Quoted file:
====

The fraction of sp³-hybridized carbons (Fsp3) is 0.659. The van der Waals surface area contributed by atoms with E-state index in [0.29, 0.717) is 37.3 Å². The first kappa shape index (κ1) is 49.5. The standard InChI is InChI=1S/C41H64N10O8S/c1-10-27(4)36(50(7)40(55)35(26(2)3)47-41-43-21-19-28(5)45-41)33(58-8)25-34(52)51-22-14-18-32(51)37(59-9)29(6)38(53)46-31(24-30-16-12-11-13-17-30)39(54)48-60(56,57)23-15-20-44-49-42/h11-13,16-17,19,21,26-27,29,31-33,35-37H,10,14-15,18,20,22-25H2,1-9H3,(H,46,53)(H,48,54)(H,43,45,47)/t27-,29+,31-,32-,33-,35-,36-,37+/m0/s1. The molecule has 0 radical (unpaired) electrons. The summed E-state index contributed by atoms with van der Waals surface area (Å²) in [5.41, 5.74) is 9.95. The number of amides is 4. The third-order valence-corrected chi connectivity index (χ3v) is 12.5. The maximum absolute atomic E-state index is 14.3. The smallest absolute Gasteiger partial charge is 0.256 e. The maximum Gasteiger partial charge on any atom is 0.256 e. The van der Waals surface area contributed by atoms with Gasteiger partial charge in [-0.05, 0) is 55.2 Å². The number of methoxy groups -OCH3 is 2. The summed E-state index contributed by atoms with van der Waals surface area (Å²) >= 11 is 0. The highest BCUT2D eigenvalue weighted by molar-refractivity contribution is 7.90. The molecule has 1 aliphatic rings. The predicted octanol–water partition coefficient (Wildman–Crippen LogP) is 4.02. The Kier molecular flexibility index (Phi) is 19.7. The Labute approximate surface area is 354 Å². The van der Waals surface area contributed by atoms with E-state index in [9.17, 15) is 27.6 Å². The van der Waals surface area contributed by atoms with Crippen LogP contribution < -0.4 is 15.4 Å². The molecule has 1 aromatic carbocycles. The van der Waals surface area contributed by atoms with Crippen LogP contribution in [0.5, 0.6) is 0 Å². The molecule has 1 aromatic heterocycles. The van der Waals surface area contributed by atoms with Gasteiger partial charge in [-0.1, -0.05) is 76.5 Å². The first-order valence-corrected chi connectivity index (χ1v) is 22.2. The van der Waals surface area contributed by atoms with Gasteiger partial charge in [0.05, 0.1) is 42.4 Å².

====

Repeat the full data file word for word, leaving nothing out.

The fraction of sp³-hybridized carbons (Fsp3) is 0.659. The van der Waals surface area contributed by atoms with E-state index in [0.29, 0.717) is 37.3 Å². The first kappa shape index (κ1) is 49.5. The standard InChI is InChI=1S/C41H64N10O8S/c1-10-27(4)36(50(7)40(55)35(26(2)3)47-41-43-21-19-28(5)45-41)33(58-8)25-34(52)51-22-14-18-32(51)37(59-9)29(6)38(53)46-31(24-30-16-12-11-13-17-30)39(54)48-60(56,57)23-15-20-44-49-42/h11-13,16-17,19,21,26-27,29,31-33,35-37H,10,14-15,18,20,22-25H2,1-9H3,(H,46,53)(H,48,54)(H,43,45,47)/t27-,29+,31-,32-,33-,35-,36-,37+/m0/s1. The molecule has 0 radical (unpaired) electrons. The summed E-state index contributed by atoms with van der Waals surface area (Å²) in [5.41, 5.74) is 9.95. The number of amides is 4. The third-order valence-corrected chi connectivity index (χ3v) is 12.5. The maximum absolute atomic E-state index is 14.3. The smallest absolute Gasteiger partial charge is 0.256 e. The maximum Gasteiger partial charge on any atom is 0.256 e. The van der Waals surface area contributed by atoms with Gasteiger partial charge in [-0.05, 0) is 55.2 Å². The number of methoxy groups -OCH3 is 2. The summed E-state index contributed by atoms with van der Waals surface area (Å²) >= 11 is 0. The highest BCUT2D eigenvalue weighted by molar-refractivity contribution is 7.90. The molecule has 1 aliphatic rings. The predicted octanol–water partition coefficient (Wildman–Crippen LogP) is 4.02. The Kier molecular flexibility index (Phi) is 19.7. The Labute approximate surface area is 354 Å². The van der Waals surface area contributed by atoms with E-state index in [9.17, 15) is 27.6 Å². The van der Waals surface area contributed by atoms with Crippen LogP contribution < -0.4 is 15.4 Å². The molecule has 1 aromatic carbocycles. The van der Waals surface area contributed by atoms with Crippen LogP contribution in [0.5, 0.6) is 0 Å². The molecule has 1 aromatic heterocycles. The van der Waals surface area contributed by atoms with Gasteiger partial charge in [-0.1, -0.05) is 76.5 Å². The first-order valence-corrected chi connectivity index (χ1v) is 22.2. The van der Waals surface area contributed by atoms with Gasteiger partial charge in [0.05, 0.1) is 42.4 Å².